That’s impossible. Until it’s not
There was once someone who imagined it might be possible to place humans into a vehicle with wings, launch it into the air—and land those passengers back on earth, safely. This had never been done, please note, and it was widely viewed as a crazy, deluded idea.
And yet, humans now fly across the planet routinely and regularly.
Someone else went even further, imagining we can send a man to the moon—and bring him back alive. The moon, that far-off, mysterious glowing orb in our night sky? How can we possibly land there? But we did, and now setting off into space is no longer viewed as madness.
What does it take to do these things? A combination of attitudes and attributes. First, imagination. Someone has to start dreaming about things that seem not just improbable, but probably impossible. In this situation, what is being dreamt has never been done, there is no precedent, and to contemplate it is to flirt with absurdity.
To move on from imagination takes another trait: logicality. We can’t just proceed on the basis of dreams; we also have to apply logic. Is this supposedly crazy idea actually feasible? Do our calculations add up? Is there a rational basis for believing the unbelievable? Is there more than ambition and emotion driving us?
And then, when the dreaming and calculations are done, a final trait: courage. We have to gather the guts to proceed. We know what we are doing is remarkably difficult and the possibility of failure very high—but we do it anyway. We set our doubts aside, rely on the soundness of our analysis, and plunge into the unknown. Very few can do this last bit. Most of us live only in our comfort zones, surrounded by the tried and the tested, questioning every new endeavour.
Imagination, logicality, and courage. Every great human strategy and achievement is founded on these attributes being present in those involved in the adventure.
Without imagination, we stick to what is known and understood. Without logicality, we embark on wild escapades with no likelihood of success. Without courage, we stay safe and timid and breach no boundaries.
Throughout our history humans have contemplated the impossible, and used imagination, logicality, and courage to overcome it. And once the first such person or team breaches the boundary, others follow suit. What looked like madness is now common knowledge.
As I point out in my recent book, Up & Ahead, Kenya’s M-PESA originally looked like a nonsense idea—until it wasn’t. We now use M-PESA and its competitors regularly and routinely in our lives. A couple of decades ago the idea that we could have pan-African banking groups originating from Kenya seemed highly delusional. And yet, we now have several such players—once the first one was bold enough to cross a border. Netflix dreamt that it could stream shows and movies into our homes using the internet. We now consume streamed content as a commonplace occurrence. The likes of Uber, Instagram, and Airbnb were not founded by the unimaginative or the timid.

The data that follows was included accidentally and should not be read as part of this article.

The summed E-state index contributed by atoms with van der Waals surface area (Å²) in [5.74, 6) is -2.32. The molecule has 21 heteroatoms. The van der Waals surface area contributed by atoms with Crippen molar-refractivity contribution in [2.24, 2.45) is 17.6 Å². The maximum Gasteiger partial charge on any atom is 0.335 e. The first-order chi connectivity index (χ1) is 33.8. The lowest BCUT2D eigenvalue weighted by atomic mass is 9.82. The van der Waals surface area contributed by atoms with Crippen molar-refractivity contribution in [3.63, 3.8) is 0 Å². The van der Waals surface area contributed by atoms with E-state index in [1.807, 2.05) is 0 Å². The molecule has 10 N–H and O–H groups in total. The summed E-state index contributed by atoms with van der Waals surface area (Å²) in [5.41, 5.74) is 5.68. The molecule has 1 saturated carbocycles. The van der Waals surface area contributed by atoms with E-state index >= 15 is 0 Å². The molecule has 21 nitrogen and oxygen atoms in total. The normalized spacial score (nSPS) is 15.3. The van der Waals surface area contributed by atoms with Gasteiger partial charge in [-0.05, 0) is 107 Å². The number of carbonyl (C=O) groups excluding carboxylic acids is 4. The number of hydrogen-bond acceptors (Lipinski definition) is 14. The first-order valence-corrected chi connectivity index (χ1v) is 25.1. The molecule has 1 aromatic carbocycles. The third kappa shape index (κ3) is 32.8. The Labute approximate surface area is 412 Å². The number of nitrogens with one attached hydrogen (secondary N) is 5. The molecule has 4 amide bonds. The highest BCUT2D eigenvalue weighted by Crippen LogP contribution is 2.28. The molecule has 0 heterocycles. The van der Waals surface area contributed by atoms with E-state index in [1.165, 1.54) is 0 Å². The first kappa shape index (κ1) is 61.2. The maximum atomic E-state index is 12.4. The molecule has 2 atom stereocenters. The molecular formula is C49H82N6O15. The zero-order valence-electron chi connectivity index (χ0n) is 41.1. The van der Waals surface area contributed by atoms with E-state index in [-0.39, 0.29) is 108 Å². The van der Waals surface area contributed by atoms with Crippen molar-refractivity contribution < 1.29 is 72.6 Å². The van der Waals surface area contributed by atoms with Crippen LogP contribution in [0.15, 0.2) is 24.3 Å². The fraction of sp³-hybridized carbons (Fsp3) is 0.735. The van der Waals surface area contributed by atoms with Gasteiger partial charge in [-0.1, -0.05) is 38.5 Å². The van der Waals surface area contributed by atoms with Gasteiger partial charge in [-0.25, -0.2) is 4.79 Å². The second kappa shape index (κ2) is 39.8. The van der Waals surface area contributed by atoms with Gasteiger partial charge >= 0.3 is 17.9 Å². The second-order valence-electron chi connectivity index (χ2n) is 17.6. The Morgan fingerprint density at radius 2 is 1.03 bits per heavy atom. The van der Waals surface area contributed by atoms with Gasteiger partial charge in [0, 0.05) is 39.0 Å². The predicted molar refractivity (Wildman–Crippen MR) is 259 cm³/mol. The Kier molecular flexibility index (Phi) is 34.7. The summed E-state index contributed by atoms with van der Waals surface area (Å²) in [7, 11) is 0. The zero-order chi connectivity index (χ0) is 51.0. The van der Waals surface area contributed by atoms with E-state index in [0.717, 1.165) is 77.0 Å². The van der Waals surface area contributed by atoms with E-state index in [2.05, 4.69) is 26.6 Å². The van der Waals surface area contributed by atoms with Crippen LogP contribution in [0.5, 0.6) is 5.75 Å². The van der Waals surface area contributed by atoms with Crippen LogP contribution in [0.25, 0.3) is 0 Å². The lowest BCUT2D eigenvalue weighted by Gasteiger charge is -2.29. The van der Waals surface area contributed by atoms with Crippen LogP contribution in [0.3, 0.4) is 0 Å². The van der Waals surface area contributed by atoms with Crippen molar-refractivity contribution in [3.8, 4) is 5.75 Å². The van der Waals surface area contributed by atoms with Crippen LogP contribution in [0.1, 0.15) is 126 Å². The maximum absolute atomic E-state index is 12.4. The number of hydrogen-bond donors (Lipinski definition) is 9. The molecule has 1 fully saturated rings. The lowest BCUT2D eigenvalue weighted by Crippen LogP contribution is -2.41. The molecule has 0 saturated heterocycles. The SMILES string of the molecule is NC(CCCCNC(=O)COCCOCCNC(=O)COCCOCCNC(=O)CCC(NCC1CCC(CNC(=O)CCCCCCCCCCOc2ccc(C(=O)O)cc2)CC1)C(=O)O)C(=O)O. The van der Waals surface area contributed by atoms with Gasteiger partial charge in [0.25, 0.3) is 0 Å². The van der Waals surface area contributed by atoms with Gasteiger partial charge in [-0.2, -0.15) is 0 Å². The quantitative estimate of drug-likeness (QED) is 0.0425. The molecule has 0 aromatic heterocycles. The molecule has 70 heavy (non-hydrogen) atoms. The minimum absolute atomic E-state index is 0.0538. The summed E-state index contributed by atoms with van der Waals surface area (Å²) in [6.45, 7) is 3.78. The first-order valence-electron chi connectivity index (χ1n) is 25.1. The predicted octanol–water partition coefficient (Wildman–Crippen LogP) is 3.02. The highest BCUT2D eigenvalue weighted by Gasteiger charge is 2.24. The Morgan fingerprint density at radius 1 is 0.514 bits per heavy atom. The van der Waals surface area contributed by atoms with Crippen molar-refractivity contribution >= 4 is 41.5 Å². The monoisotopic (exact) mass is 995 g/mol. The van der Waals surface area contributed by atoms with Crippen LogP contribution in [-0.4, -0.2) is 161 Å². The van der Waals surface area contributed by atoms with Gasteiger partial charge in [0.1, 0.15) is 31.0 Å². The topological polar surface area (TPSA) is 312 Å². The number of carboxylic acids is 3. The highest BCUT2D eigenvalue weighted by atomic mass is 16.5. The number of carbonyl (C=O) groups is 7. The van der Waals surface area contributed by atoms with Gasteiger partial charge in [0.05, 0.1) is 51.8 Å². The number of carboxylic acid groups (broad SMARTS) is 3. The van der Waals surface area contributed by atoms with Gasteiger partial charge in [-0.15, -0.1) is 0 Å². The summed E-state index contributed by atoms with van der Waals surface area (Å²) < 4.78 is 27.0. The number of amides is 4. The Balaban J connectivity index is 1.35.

None of these things were commonplace before they happened, though. They all required leaders and teams that did the dreaming, did the reasoning, and did the daring. Once they were done and the case was proven, others came piling in. The pioneers, however, had no precedent, no historical lessons to draw from, no proven case, no track record. They had to blaze the first trail in the wilderness.
Do you and your team have these attributes, of being dreamers, thinkers, and doers? If so, some big strategic breakthroughs are likely in your future. A word of caution, though: no matter how strong your logic, acts of imagination and courage inevitably also lead to some failures and setbacks. That, after all, is why the rest of the pack doesn’t contemplate them. The setback is also the learning, however. All the organizations identified above encountered some pretty serious difficulties early on in their adventures. But they did not lose heart, they learned their early lessons acutely, they adjusted course, and kept going.
A good leader encourages and inculcates these traits in the team members. Dreamers have to be combined with doers, and critical thinkers have to ground the project in achievable reality. In my observation, the best teams have great diversity: in skillsets, personality types, intelligences, and viewpoints. The leader has a key role to play here. First, in seeking this diversity and selecting it; and then in deploying it to best effect. Great leadership involves asking big questions of big initiatives. Have we shown enough imagination here? Does our math add up, and is there a decent likelihood of success? And do we have the nerve to go to market with this and see it through?
As 2024 rolls out, I wish for you and your team much imagination, much calculation, and much courageous determination. Of these things great achievements are made.
(Sunday Nation, 7 January 2024)